Manitoba hog farm ‘not truly’ PED-infected

(Peggy Greb photo courtesy ARS/USDA)

A hog nursery/finisher operation ruled to be Manitoba’s fifth case of porcine epidemic diarrhea (PED) is now proven to have been PED-negative all along.

The province’s chief veterinary office (CVO) reported Thursday that the site has now been taken off the list of confirmed on-farm cases of PED in Manitoba.

The unnamed farm in Manitoba’s livestock-intensive southeast was announced last week as the province’s fifth PED-positive hog farm following a “positive diagnostic test” for the virus (PEDv) on Sept. 30.

A complete investigation of the farm followed, the CVO said Thursday, including “repeated tissue, fecal and environmental sampling as well as veterinary assessment for clinical signs” in the farm’s hogs, plus examination of the farm’s management and any possible biosecurity risks.

With its findings in hand, plus “repetitive negative test results,” the CVO ruled Tuesday that the farm site “was not truly infected with PED.”

All animal movements and contacts from the farm were “deemed to be of insignificant risk” for the virus, the CVO said.

The hog farm premises were found to be “negative for PEDv during the time period when the initial samples were submitted,” Manitoba Pork chairman Karl Kynoch said in a separate statement.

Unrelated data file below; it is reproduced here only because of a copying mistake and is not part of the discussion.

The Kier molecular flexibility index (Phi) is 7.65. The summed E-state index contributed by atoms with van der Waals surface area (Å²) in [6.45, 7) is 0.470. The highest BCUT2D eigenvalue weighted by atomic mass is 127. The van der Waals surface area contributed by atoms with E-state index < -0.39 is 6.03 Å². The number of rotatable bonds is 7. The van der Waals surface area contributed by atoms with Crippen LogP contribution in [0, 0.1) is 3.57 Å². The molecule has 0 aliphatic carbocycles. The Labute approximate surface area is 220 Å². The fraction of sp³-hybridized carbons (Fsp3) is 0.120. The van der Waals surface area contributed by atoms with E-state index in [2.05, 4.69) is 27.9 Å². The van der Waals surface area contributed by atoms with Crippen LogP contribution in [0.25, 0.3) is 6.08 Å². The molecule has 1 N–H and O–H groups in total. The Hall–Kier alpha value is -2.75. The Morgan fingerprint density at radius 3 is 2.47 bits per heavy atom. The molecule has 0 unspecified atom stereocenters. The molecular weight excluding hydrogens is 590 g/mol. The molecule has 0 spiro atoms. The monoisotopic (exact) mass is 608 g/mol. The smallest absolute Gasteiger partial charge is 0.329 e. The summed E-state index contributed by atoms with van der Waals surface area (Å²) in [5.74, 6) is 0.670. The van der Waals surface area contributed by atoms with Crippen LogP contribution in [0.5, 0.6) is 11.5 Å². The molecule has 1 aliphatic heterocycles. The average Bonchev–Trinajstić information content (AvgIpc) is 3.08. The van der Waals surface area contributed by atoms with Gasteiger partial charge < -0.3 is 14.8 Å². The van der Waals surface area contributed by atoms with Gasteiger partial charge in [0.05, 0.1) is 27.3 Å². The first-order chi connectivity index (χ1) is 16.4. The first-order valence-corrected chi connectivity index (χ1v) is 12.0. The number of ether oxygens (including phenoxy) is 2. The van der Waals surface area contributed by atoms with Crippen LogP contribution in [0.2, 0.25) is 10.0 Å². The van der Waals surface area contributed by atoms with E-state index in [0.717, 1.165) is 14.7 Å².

“It was also noted that this site had good biosecurity practices and was not directly linked to any positive farm,” Kynoch wrote, nor were any “significant clinical signs associated with PED” detected in the farm’s hogs over repeated visits.

“No test is perfect”

The source of PEDv that produced the positive test from the site is still unknown, he said.

The provincial CVO requires “confirmatory retesting” of positive results to try and avoid false positives, he noted.

However, he added, “no diagnostic test is perfect,” thus the CVO runs additional tests and site followups to confirm such results.

PED causes severe dehydration and diarrhea in pigs and is generally fatal in very young animals, while older animals usually recover. The virus is not transmitted to humans or other animals, nor is it a food safety risk.

Since the virus was confirmed in Canada in January, officials have found 63 on-farm cases of PED in southern Ontario, one each in Quebec and Prince Edward Island, and four (now) in Manitoba.

In the U.S., where the virus first appeared early last year, PED has been confirmed in hogs on over 8,500 farms across 31 states. The virus is estimated to have killed 13 per cent of the U.S. herd. — AGCanada.com Network

 

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